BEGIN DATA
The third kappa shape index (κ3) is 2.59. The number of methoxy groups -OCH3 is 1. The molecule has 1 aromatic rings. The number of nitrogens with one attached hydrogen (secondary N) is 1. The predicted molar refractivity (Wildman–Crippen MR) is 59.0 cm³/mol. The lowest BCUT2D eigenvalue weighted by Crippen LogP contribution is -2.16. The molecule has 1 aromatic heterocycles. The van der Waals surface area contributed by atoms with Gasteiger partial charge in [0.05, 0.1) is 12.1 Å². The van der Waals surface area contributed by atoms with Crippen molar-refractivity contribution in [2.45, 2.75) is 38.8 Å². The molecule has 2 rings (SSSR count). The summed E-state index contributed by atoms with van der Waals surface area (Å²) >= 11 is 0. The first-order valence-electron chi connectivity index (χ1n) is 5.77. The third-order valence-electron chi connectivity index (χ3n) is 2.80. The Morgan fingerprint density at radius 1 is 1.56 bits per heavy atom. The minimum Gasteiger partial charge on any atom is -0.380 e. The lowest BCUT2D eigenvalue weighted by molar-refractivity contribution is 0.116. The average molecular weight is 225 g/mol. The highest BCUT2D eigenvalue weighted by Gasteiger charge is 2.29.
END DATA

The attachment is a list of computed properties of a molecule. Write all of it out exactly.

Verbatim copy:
The third kappa shape index (κ3) is 2.59. The number of methoxy groups -OCH3 is 1. The molecule has 1 aromatic rings. The number of nitrogens with one attached hydrogen (secondary N) is 1. The predicted molar refractivity (Wildman–Crippen MR) is 59.0 cm³/mol. The lowest BCUT2D eigenvalue weighted by Crippen LogP contribution is -2.16. The molecule has 1 aromatic heterocycles. The van der Waals surface area contributed by atoms with Gasteiger partial charge in [0.05, 0.1) is 12.1 Å². The van der Waals surface area contributed by atoms with Crippen molar-refractivity contribution in [2.45, 2.75) is 38.8 Å². The molecule has 2 rings (SSSR count). The summed E-state index contributed by atoms with van der Waals surface area (Å²) >= 11 is 0. The first-order valence-electron chi connectivity index (χ1n) is 5.77. The third-order valence-electron chi connectivity index (χ3n) is 2.80. The Morgan fingerprint density at radius 1 is 1.56 bits per heavy atom. The minimum Gasteiger partial charge on any atom is -0.380 e. The lowest BCUT2D eigenvalue weighted by molar-refractivity contribution is 0.116. The average molecular weight is 225 g/mol. The highest BCUT2D eigenvalue weighted by Gasteiger charge is 2.29.